The correlation between serial dependence measured across the right and the left visual fields. Each dot represents a single participant's data. The correlations are modest or negative, indicating that there is relatively little consistency in the measured serial dependence when it is measured in different visual fields.
Figures 4 through 7 present an array of correlations quantifying the consistency of serial dependence. Because there are so many correlations, the overarching picture may not be intuitive or obvious. To better visualize the pattern of the results across all conditions, Figure 8 shows the correlations as an organized heatmap. The left column includes all conditions in which the serial dependence was measured at the same retinal location. The right column includes all conditions in which serial dependence was measured at different retinal locations. The test-retest correlations seem to be consistently higher for the same location group (left column) than for the different location group (right column), suggesting that the serial dependence is location-specific. To test this more rigorously, we conducted a mini meta-analysis (Goh, Hall, & Rosenthal, 2016).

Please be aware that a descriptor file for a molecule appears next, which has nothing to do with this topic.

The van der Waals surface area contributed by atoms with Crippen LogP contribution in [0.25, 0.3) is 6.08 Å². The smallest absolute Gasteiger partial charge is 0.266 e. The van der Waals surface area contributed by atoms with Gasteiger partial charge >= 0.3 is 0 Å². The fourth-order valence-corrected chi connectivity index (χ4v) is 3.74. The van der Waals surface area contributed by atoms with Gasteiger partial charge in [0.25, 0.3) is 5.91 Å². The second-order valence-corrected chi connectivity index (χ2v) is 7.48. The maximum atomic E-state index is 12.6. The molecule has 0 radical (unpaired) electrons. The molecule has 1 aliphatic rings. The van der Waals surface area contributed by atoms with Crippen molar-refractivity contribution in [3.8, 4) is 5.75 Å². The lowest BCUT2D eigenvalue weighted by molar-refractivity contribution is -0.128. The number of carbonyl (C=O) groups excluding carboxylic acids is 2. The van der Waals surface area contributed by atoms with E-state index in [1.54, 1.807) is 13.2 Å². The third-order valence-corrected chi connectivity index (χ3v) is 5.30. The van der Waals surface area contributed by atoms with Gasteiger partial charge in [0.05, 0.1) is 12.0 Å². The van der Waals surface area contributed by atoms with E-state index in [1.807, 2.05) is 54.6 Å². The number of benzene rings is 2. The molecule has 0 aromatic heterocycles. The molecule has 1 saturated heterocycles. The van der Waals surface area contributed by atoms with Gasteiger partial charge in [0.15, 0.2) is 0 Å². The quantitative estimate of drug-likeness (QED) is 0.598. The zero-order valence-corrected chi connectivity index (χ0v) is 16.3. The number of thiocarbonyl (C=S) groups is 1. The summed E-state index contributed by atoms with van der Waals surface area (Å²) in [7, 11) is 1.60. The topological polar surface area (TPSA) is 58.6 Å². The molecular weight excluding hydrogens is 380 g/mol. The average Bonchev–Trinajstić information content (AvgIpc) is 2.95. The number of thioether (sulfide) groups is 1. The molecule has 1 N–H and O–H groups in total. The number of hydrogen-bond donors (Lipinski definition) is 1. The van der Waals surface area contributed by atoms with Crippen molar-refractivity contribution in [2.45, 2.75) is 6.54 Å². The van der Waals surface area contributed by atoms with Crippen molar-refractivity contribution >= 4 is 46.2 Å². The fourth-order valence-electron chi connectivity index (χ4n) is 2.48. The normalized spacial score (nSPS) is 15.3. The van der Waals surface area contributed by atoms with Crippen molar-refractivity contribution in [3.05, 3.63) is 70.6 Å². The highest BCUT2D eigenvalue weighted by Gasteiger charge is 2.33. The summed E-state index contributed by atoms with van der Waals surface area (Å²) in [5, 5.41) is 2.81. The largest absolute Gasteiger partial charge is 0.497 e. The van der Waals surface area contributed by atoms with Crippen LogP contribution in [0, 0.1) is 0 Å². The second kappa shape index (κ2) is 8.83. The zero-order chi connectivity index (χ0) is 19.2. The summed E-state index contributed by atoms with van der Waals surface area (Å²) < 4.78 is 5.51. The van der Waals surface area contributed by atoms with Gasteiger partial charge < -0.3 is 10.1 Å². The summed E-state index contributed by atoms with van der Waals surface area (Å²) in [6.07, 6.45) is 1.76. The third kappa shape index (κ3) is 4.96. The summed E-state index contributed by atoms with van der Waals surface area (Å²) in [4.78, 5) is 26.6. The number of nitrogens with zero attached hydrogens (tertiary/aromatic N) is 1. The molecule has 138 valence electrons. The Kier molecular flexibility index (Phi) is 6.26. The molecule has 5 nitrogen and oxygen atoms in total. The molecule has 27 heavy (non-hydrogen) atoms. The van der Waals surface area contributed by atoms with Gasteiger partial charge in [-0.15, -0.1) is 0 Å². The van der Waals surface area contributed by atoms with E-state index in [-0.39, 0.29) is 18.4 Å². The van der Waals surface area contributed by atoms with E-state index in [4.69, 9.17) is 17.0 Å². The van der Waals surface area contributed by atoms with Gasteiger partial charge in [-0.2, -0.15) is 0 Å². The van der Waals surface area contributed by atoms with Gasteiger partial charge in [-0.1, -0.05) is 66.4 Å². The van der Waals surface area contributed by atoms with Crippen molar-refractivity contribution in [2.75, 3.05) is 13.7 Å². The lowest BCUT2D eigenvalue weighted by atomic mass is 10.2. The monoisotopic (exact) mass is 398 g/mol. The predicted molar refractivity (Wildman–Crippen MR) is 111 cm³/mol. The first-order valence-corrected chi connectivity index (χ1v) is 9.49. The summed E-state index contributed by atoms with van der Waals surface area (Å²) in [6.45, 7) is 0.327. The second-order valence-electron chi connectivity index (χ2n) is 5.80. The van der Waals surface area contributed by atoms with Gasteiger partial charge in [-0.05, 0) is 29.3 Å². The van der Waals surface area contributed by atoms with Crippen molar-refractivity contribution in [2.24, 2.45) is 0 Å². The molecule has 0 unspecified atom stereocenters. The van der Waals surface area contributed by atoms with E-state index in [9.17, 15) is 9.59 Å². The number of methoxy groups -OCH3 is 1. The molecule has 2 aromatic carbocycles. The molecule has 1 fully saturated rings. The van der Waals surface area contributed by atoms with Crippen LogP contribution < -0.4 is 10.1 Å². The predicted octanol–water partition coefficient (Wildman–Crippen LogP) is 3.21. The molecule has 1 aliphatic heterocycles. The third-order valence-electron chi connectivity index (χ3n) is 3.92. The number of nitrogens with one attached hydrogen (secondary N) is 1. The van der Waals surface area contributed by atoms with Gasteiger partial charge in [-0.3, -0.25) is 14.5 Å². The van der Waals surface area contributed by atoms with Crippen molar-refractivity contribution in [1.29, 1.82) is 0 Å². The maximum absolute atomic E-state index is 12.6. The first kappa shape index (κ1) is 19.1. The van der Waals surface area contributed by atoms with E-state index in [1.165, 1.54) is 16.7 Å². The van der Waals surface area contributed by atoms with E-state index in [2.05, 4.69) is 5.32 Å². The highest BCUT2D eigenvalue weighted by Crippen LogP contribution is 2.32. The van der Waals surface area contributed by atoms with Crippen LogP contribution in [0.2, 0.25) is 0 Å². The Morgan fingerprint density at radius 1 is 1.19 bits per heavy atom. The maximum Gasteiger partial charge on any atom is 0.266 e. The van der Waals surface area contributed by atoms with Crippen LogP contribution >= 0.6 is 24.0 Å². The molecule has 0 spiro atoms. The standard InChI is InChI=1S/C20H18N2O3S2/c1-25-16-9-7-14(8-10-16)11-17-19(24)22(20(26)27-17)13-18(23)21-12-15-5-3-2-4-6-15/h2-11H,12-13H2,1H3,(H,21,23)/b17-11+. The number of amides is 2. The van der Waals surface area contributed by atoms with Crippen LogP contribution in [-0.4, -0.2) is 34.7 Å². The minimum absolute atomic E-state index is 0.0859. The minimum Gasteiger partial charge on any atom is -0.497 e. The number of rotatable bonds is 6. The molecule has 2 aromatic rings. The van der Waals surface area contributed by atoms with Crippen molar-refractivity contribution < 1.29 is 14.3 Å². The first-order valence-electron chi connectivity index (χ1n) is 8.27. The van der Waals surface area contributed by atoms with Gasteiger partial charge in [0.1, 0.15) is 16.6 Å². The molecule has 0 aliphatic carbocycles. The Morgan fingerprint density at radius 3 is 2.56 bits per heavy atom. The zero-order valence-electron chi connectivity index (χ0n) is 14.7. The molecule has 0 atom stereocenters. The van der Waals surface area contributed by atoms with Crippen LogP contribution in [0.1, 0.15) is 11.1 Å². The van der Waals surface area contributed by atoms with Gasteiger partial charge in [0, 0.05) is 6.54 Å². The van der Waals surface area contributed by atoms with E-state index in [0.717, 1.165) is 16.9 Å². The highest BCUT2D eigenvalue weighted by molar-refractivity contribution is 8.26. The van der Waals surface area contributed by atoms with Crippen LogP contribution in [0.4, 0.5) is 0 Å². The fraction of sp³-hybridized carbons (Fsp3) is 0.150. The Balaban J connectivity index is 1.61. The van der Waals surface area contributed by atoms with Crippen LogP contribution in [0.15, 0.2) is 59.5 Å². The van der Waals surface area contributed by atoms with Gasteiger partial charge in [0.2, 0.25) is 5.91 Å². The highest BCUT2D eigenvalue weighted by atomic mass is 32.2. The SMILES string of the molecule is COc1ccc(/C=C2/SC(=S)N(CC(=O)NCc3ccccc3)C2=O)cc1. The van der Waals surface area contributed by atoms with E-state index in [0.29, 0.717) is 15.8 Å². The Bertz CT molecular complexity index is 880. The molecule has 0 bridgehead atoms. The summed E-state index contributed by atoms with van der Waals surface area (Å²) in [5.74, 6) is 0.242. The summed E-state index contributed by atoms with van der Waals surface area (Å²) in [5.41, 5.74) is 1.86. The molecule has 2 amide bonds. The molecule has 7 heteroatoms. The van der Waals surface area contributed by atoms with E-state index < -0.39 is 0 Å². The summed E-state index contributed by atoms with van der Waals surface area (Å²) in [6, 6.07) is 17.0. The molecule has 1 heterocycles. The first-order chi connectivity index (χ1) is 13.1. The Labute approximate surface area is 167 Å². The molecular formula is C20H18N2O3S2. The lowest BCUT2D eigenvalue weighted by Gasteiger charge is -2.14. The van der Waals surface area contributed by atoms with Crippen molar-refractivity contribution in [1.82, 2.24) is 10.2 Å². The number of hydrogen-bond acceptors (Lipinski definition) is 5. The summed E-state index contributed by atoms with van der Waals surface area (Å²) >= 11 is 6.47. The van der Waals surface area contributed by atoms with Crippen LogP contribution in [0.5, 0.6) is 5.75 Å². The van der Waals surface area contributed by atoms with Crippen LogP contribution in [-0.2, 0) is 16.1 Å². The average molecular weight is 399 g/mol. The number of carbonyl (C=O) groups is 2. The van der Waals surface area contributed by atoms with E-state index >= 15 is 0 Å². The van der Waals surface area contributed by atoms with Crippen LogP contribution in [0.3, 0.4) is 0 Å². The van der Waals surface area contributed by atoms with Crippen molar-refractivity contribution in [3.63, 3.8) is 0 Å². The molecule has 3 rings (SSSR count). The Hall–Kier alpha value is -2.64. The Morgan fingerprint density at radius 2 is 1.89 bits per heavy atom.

Figure 8.
 
Meta-analysis of the test-retest reliability of serial dependence. Each cell in the matrix shows a correlation of the serial dependence measured between two days. The left column is the set of conditions in which the serial dependence was measured at the same retinal location. The right column is the collection of conditions in which serial dependence was measured in different retinal locations. The weighted sample combined Z test (Goh, et al., 2016) for the “same location” conditions was Zsame = 3.40 (p < 0.001). The weighted sample combined Z test for the “different location” conditions was Zdifferent = 0.77 (n.s.). The difference between these was significant (Zsame − Zdifferent = 2.63, p < 0.01), indicating that there is significantly more individual observer consistency in serial dependence measured at specific retinal locations. This location specificity occurs even when eccentricity is controlled, for peripheral (left versus right) visual field locations (Zsame − Zdifferent = 1.84, p = 0.066, two-tailed).